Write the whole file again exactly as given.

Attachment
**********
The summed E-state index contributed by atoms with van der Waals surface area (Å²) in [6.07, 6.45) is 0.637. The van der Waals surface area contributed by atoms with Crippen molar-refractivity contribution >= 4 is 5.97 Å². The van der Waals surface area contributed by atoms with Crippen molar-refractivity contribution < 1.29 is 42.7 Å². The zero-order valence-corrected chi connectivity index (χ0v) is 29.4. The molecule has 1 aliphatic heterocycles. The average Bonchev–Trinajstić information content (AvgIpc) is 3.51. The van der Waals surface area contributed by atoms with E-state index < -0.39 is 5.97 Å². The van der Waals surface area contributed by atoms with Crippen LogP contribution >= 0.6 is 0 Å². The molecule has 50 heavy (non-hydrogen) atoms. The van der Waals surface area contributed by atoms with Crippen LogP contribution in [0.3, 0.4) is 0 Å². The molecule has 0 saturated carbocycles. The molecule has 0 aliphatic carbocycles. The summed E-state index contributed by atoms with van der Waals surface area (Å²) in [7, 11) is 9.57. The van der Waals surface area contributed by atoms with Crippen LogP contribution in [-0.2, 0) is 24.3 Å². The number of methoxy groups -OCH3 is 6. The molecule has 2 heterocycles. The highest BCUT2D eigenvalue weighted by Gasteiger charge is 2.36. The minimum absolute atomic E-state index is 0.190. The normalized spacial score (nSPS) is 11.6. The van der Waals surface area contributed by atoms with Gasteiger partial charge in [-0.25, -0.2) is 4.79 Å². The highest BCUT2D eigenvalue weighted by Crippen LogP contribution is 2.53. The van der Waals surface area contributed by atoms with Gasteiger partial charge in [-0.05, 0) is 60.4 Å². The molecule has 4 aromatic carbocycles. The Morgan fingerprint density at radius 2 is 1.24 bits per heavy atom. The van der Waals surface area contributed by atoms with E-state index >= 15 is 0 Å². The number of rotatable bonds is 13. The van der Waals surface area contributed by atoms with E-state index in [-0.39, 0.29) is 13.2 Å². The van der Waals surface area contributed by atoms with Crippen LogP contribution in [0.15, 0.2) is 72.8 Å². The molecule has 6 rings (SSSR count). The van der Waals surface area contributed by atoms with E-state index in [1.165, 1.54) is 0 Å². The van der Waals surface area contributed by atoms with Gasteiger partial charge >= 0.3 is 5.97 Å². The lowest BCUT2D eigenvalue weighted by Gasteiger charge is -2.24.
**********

The summed E-state index contributed by atoms with van der Waals surface area (Å²) in [6.07, 6.45) is 0.637. The van der Waals surface area contributed by atoms with Crippen molar-refractivity contribution >= 4 is 5.97 Å². The van der Waals surface area contributed by atoms with Crippen molar-refractivity contribution < 1.29 is 42.7 Å². The zero-order valence-corrected chi connectivity index (χ0v) is 29.4. The molecule has 1 aliphatic heterocycles. The average Bonchev–Trinajstić information content (AvgIpc) is 3.51. The van der Waals surface area contributed by atoms with E-state index < -0.39 is 5.97 Å². The van der Waals surface area contributed by atoms with Crippen LogP contribution >= 0.6 is 0 Å². The molecule has 50 heavy (non-hydrogen) atoms. The van der Waals surface area contributed by atoms with Crippen LogP contribution in [0.3, 0.4) is 0 Å². The molecule has 0 saturated carbocycles. The molecule has 0 aliphatic carbocycles. The summed E-state index contributed by atoms with van der Waals surface area (Å²) in [7, 11) is 9.57. The van der Waals surface area contributed by atoms with Crippen LogP contribution in [-0.2, 0) is 24.3 Å². The number of methoxy groups -OCH3 is 6. The molecule has 2 heterocycles. The highest BCUT2D eigenvalue weighted by Gasteiger charge is 2.36. The minimum absolute atomic E-state index is 0.190. The normalized spacial score (nSPS) is 11.6. The van der Waals surface area contributed by atoms with Gasteiger partial charge in [-0.25, -0.2) is 4.79 Å². The highest BCUT2D eigenvalue weighted by Crippen LogP contribution is 2.53. The van der Waals surface area contributed by atoms with Gasteiger partial charge in [-0.05, 0) is 60.4 Å². The molecule has 4 aromatic carbocycles. The Morgan fingerprint density at radius 2 is 1.24 bits per heavy atom. The van der Waals surface area contributed by atoms with E-state index >= 15 is 0 Å². The number of rotatable bonds is 13. The van der Waals surface area contributed by atoms with E-state index in [-0.39, 0.29) is 13.2 Å². The van der Waals surface area contributed by atoms with Crippen LogP contribution in [0.15, 0.2) is 72.8 Å². The molecule has 6 rings (SSSR count). The van der Waals surface area contributed by atoms with E-state index in [1.165, 1.54) is 0 Å². The van der Waals surface area contributed by atoms with Gasteiger partial charge >= 0.3 is 5.97 Å². The lowest BCUT2D eigenvalue weighted by Gasteiger charge is -2.24.